By Chanelle Bessette, reporter
FORTUNE -- Mark Tercek is president and CEO of The Nature Conservancy, an organization dedicated to protecting environmental resources and mitigating threats to conservation. He is the co-author of the best-seller Nature's Fortune: How Business and Society Thrive by Investing in Nature. Before joining The Nature Conservancy five years ago, he was a partner and managing director of Goldman Sachs where he worked for 24 years. A past speaker at Fortune Brainstorm Green, we asked him 10 questions about his mission to promote sustainability as well as his personal goals. Read on to find out about his outlook on alternative energy, his quirky habit, and his impressive marathon time.
Fortune's annual Brainstorm Green conference brings together individuals who strive to build a sustainable future across various industries. In this weekly feature, we shine a spotlight on an attendee to offer their personal insight on business, environmentalism, and entrepreneurship.
1. What alternative energy projects are you most excited about?
I'm excited about opportunity to build more environmentally friendly dams. Hydropower investments are rapidly growing; the world has reached only the halfway point of global hydropower development. While it's certainly good to have clean carbon-free energy, dams can also be very damaging to the environment. The Nature Conservancy is using science to help dam companies make dams with less impact on the environment. I'm excited about the possibilities new partnerships can bring to the table.
2. What green business or person do you admire most? Why?
One group of business people I admire is the industrial leaders of Monterrey, Mexico. I was delighted to visit the city recently to help kick off the Monterrey Water Fund, which TNC is proud to be involved in. Virtually every business and business leader of Monterrey is voluntarily coming together to invest in nature to protect their water supply and also improve flood and drought protection.
3. What is one goal that you would like to accomplish during your lifetime?
My lifetime goal was to run a sub-three-hour marathon. I've concluded it's not going to happen. I ran six marathons with times under 3:10 -- not bad. I always presumed that if I trained harder I could eventually meet my goal. Unfortunately, I overlooked the fact that I would age. Now, I'm trying to come up with a new goal.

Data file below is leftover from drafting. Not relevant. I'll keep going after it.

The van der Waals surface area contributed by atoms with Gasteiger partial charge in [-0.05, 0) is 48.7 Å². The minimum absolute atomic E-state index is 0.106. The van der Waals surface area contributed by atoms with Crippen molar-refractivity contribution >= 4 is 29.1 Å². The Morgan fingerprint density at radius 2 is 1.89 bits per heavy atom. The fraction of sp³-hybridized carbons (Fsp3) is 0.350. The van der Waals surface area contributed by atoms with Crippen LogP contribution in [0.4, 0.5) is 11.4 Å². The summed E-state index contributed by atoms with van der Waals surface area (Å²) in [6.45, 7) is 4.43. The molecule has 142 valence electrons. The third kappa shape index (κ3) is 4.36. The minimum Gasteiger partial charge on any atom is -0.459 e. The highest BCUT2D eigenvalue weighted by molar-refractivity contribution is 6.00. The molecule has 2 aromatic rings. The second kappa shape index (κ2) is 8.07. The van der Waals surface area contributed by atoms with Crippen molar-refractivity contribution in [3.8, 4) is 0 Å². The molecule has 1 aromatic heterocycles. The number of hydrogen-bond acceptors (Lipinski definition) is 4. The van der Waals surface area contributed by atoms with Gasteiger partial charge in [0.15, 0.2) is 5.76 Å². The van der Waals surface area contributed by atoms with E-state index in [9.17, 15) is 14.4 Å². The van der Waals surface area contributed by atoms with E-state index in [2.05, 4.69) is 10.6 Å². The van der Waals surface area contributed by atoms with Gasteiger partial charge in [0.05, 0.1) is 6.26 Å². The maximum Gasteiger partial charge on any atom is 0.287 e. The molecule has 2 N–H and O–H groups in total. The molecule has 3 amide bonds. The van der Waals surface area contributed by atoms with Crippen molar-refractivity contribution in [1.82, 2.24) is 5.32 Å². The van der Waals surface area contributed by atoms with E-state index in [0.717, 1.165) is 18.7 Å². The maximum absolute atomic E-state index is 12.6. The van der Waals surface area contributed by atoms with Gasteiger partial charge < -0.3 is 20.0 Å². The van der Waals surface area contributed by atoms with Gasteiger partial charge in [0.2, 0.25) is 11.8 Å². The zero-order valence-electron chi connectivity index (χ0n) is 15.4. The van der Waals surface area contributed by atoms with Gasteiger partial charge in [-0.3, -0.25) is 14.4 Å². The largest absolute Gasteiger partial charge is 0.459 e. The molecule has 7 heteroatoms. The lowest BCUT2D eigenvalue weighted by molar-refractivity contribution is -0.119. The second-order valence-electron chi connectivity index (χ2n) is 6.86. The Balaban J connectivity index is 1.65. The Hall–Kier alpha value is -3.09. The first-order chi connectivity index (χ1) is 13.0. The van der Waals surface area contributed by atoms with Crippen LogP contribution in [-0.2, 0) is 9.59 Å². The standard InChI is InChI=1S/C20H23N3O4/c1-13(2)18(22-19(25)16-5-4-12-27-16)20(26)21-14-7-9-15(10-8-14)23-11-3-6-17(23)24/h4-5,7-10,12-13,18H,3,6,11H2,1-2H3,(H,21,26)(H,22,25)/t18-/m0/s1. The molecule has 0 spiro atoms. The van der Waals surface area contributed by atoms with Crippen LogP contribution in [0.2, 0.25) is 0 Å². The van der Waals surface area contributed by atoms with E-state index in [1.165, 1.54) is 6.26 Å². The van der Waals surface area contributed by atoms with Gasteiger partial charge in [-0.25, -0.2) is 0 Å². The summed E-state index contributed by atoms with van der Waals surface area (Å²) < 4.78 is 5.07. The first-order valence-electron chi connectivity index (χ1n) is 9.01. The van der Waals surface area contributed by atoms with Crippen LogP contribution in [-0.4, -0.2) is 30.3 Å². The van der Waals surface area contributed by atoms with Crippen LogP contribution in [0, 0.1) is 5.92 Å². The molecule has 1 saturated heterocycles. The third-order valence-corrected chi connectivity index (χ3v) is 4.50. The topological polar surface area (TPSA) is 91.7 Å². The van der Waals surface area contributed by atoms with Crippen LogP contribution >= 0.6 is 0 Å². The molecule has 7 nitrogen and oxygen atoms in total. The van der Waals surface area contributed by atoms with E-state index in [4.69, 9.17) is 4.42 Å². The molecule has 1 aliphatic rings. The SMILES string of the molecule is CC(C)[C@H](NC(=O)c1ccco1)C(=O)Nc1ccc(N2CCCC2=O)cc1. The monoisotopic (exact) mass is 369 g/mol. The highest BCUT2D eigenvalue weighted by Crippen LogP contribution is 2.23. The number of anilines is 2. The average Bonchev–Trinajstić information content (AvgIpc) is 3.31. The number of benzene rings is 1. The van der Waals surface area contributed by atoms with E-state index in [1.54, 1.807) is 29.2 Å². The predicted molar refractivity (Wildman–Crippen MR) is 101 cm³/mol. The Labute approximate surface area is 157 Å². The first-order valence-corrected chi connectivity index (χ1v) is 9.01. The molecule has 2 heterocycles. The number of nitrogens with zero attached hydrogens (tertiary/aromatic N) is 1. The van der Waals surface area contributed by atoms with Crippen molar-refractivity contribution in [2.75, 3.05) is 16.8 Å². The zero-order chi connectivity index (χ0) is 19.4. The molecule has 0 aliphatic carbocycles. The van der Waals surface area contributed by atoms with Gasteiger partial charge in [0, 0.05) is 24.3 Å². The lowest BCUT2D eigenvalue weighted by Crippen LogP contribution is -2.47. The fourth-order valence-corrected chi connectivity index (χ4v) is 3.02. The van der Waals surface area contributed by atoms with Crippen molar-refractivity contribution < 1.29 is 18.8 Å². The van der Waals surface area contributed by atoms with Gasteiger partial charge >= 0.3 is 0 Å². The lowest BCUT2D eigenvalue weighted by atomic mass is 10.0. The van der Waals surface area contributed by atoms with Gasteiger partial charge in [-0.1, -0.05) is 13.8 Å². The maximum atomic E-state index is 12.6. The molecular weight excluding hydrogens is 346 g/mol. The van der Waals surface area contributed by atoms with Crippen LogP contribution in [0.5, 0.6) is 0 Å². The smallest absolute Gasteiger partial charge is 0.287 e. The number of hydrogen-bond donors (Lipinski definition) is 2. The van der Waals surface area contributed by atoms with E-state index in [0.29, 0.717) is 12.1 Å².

4. What daily steps do you take to promote sustainability?
My family does what we can to lead a more environmentally sustainable lifestyle. We recognize that we have a lot of room for improvement. On the personal front, I'm a committed vegan for various reasons. If more people had vegetarian or vegan diets, especially in the developed world, the environmental impact would be significant. I sometimes wonder if environmentalists should make a bigger fuss over simple diet changes.
5. What do you do to live a balanced life?
First, my job is quite demanding, and work meetings and events seem to creep into everything. Rather than think of it as a work/life balance, I try to integrate the two. As much as possible, I get my family engaged and interested in the projects and work we do at TNC. Even though I have a busy schedule, I'm a big believer in getting enough sleep. I try to exercise daily and meditate. I also enjoy reading, listening to music, and being active with tennis, biking, yoga, and skiing.
6. What was the last book you read?
Joseph Anton by Salman Rushdie.
7. What was the most important thing you learned in school?
The best thing I learned in school was simply to keep learning and to be humble. One of the great things about my job at TNC, as my colleagues will tell you, is that I still have so much to learn. It's fun for me to slowly make some progress on a steep learning curve.
8. What was your first job?
I was a paperboy. I delivered the Cleveland Plain Dealer every morning before 6:30 a.m. for 365 days a year between 1968 and 1971. I endured the stifling summer heat and brutal Cleveland winters on my route, but it was a great experience.
9. What is one unique or quirky habit that you have?
I'm a recovering Blackberry addict. In fact, I wrote an entire chapter of my recent book Nature's Fortune on my Blackberry, because it was easier for me than using my computer. I'm trying to overcome this addiction and use a smartphone, but I'm not sure how long I can take it. I'm in serious withdrawal.
10. If you could have one superpower, what would it be?
I wish I had the superpower to make our elected officials on Capitol Hill make all the policy choices that I believe are no-brainers, like a carbon tax and immigration reform.
The environmental movement generally lacks an appreciation for the imperatives of business.
FORTUNE -- Peter Seligmann, the chairman and CEO of Conservation International, has a solution for our environmental ills: He wishes companies didn't have to report quarterly earnings. It's a familiar refrain for many who lament our society's short-term thinking. In Seligmann's case, he thinks that if big, publicly traded corporations didn't think on a quarterly basis they could do MOREAdam Lashinsky, Sr. Editor at Large - Apr 30, 2013 2:03 PM ET
Mark Tercek is transforming the Nature Conservancy by partnering with business.
By Brian Dumaine, senior editor-at-large
FORTUNE -- Mark Tercek, the head of the Nature Conservancy, America's largest environmental group, is not your usual green-minded crusader. As a former partner and head of corporate finance at Goldman Sachs, Tercek is someone who has lived in both worlds. While at Goldman, then-CEO Hank Paulson had asked him to head up the investment MOREApr 30, 2013 10:08 AM ET
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